Thursday, January 24, 2013

Greater Than One

I do not know when it began. Perhaps it has always been so. I bend to dig the earth, gloves loose on my small, square hands and imagine them passing. I do not look up for there is nothing to see. I thrust the trowel deep, the staccato jabbing of my arms matched only by the movement of my breath. I close my eyes and force myself to stop.

It is easy to conjure my father from twig and dust, harder so my mother. Conversations never held whisper through my mind, a restless wind both soothing and savage. I glance right and want to see his shoes, scuffed sneakers below jeans and a t-shirt. "Looks good, kid" but the words don't come. The air hangs empty, no tender sentiments to slip into the small places in my heart so I say them myself. But they rattle and thump and I close my ears to their hollow applause.

Grief grows cold over time while memories take root. They flourish and thrive, branches in full leaf, flowers rich with scent only you can smell. Dormant climbing rose canes stand erect before me and I pause before I cut. Closing my eyes, I reach for his voice, confident and measured. "Which one are you going to cut first?" he asks. I grab the tangled branch carefully as I explain my plan. I imagine us working in tandem as I fumble with the string and pruners. His thick fingers pin the canes to the wooden fence as I work quickly to avoid the thorns.

I stand back to view my work. The canes rest horizontally to the wooden slats, the strings too long and poorly tied. Smashed plants, winter grey against the cold soil, lie stiff under fallen thread. I am tired of missing them. Death comes often to my small, fractured family and my garden reminds me of more than it should. Heavy with memory, my shoulders slump and I slide onto the damp earth, grey Virginia sky erased by the dry blue of a California summer. Roses thrive in the tiny garden as ignored zucchini grow to foolish lengths. She bustles by, short and plump and always humming. I bend to touch her and can feel my shoulders relax in her soft embrace. "How'd you get so tall?" she teases. "Such a Swede."

I count the months till my roses bloom and breathe deep the musk of grass and rain. Solace swells and blooms, comfort found in petal and leaf.


David Austin's Jude the Obscure and William Shakespeare 2000 roses from my garden.

77 comments:

  1. I sat in the ER with my ancient step-father last night. His wife my mother has been dead for three years. Whenever I think of her she is laughing and it kind of reminds me that we can relax.

    Lovely post.

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    1. My father died young (55) but there was something so peaceful about his death. I think he was ready and I've felt his presence in every garden I've had since he died. It's been very healing. It's where I go to be with him. I hope your step-dad is ok.

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  2. I also wanted to say that it is wonderful that you are helping so many lovely dogs.

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    1. I wish I could have more and for several years had five dogs. After spending all day with 12 yr olds, coming home to a pack of dogs is a cake walk! :o)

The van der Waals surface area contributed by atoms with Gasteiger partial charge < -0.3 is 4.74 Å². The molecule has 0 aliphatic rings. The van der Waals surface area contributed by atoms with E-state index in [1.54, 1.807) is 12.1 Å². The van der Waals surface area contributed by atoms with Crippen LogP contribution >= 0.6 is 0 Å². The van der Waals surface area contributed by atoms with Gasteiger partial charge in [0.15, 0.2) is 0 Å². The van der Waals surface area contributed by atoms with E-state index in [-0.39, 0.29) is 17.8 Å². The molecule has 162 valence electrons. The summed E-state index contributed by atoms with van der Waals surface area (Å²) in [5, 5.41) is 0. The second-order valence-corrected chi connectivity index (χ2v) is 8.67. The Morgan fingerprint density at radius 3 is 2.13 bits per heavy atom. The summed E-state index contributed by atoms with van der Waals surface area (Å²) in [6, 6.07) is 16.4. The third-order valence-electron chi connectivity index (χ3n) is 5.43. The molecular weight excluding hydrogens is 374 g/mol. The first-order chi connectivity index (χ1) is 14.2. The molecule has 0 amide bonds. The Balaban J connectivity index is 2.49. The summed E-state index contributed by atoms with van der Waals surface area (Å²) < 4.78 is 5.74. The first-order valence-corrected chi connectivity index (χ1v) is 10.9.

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  3. Beautiful post... gardening is so therapeutic for mind and soul, while we may sometimes not want to be "thinking", it will always have a healing quality when it brings to mind beautiful memories! Cheers~

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    1. Its always kind of amazing to me where my thoughts go when I'm in the garden. They wander and hop about and I find myself sorting through all kinds of things that I put on mental hold until I can get out to the garden. Then the dam walls come down and I'm flooded with thought, memory, etc. It's like going on a mental walk and even if I don't end up somewhere lovely, I'm always glad I went.

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  4. Tammy, thank you for writing such a beautiful heartfelt post. When my mother passed away twelve years ago, I felt a real need to garden. It has always been good therapy for me, too!

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    1. Gardening is much more theraputic than many other traditional remedies. Just the simple act of digging can be tremendously cathartic.

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  5. You paint gorgeous word pictures Tammy! Thanks for another incredible post.

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  6. Oh Tammy, how wonderful to have those memories.

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    1. What's interesting is that every time I picture my dad, he's always wearing the same thing and is always walking around my garden. It's really comforting. :o)

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  7. I enjoyed reading this beautiful post. All good and sometimes bad memories come and go, I think nothing is so therapeutic than digging in the soil and afterwards we feel physically lovely tired but mentally stronger than ever.

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    1. Your words perfectly sum up how I feel!

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  8. Like you, the garden brings both my parents back to me, but especially my father. He was a city boy who grew up in a tenement, but he loved having a garden at his suburban home as an adult.

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    1. Going from a tenement to a suburban garden must have felt like living in Eden. It's wonderful how our gardens always end up being more than just gardens.

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  9. Such a beautiful post. There is a calmness that comes from the garden that gives us that time to work through emotions that I find no where else. Thank you for sharing and your picture is absolutely stunning!